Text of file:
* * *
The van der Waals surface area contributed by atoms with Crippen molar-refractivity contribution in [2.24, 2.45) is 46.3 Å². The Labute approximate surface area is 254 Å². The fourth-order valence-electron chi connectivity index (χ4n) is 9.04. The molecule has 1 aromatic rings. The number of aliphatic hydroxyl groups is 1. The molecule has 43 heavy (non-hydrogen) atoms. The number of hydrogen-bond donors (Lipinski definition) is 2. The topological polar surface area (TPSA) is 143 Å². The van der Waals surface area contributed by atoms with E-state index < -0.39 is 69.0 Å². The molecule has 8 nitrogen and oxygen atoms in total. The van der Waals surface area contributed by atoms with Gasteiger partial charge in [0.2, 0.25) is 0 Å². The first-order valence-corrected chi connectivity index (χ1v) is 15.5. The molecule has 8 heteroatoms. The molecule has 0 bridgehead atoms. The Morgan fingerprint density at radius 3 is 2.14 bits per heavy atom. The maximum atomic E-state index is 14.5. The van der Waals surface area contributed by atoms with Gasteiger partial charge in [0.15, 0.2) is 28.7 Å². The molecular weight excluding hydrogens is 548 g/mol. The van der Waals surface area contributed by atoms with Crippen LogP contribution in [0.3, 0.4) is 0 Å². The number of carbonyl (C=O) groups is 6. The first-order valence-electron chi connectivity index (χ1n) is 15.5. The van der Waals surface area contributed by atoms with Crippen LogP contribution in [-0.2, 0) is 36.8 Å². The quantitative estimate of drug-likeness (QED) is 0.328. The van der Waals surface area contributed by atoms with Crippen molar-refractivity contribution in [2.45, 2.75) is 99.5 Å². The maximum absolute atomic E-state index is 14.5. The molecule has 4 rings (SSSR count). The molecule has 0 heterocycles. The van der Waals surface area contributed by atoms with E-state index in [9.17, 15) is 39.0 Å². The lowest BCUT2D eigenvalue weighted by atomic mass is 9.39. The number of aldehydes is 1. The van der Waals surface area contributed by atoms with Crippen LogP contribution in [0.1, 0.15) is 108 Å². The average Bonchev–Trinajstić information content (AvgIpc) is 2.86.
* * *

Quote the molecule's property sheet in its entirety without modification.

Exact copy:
The van der Waals surface area contributed by atoms with Crippen molar-refractivity contribution in [2.24, 2.45) is 46.3 Å². The Labute approximate surface area is 254 Å². The fourth-order valence-electron chi connectivity index (χ4n) is 9.04. The molecule has 1 aromatic rings. The number of aliphatic hydroxyl groups is 1. The molecule has 43 heavy (non-hydrogen) atoms. The number of hydrogen-bond donors (Lipinski definition) is 2. The topological polar surface area (TPSA) is 143 Å². The van der Waals surface area contributed by atoms with E-state index < -0.39 is 69.0 Å². The molecule has 8 nitrogen and oxygen atoms in total. The van der Waals surface area contributed by atoms with Gasteiger partial charge in [0.2, 0.25) is 0 Å². The first-order valence-corrected chi connectivity index (χ1v) is 15.5. The molecule has 8 heteroatoms. The molecule has 0 bridgehead atoms. The Morgan fingerprint density at radius 3 is 2.14 bits per heavy atom. The maximum atomic E-state index is 14.5. The van der Waals surface area contributed by atoms with Gasteiger partial charge in [0.15, 0.2) is 28.7 Å². The molecular weight excluding hydrogens is 548 g/mol. The van der Waals surface area contributed by atoms with Crippen LogP contribution in [0.3, 0.4) is 0 Å². The number of carbonyl (C=O) groups is 6. The first-order valence-electron chi connectivity index (χ1n) is 15.5. The van der Waals surface area contributed by atoms with Crippen LogP contribution in [-0.2, 0) is 36.8 Å². The quantitative estimate of drug-likeness (QED) is 0.328. The van der Waals surface area contributed by atoms with Crippen molar-refractivity contribution in [2.45, 2.75) is 99.5 Å². The maximum absolute atomic E-state index is 14.5. The molecule has 4 rings (SSSR count). The molecule has 0 heterocycles. The van der Waals surface area contributed by atoms with E-state index in [9.17, 15) is 39.0 Å². The lowest BCUT2D eigenvalue weighted by atomic mass is 9.39. The number of aldehydes is 1. The van der Waals surface area contributed by atoms with Crippen LogP contribution in [0.1, 0.15) is 108 Å². The average Bonchev–Trinajstić information content (AvgIpc) is 2.86.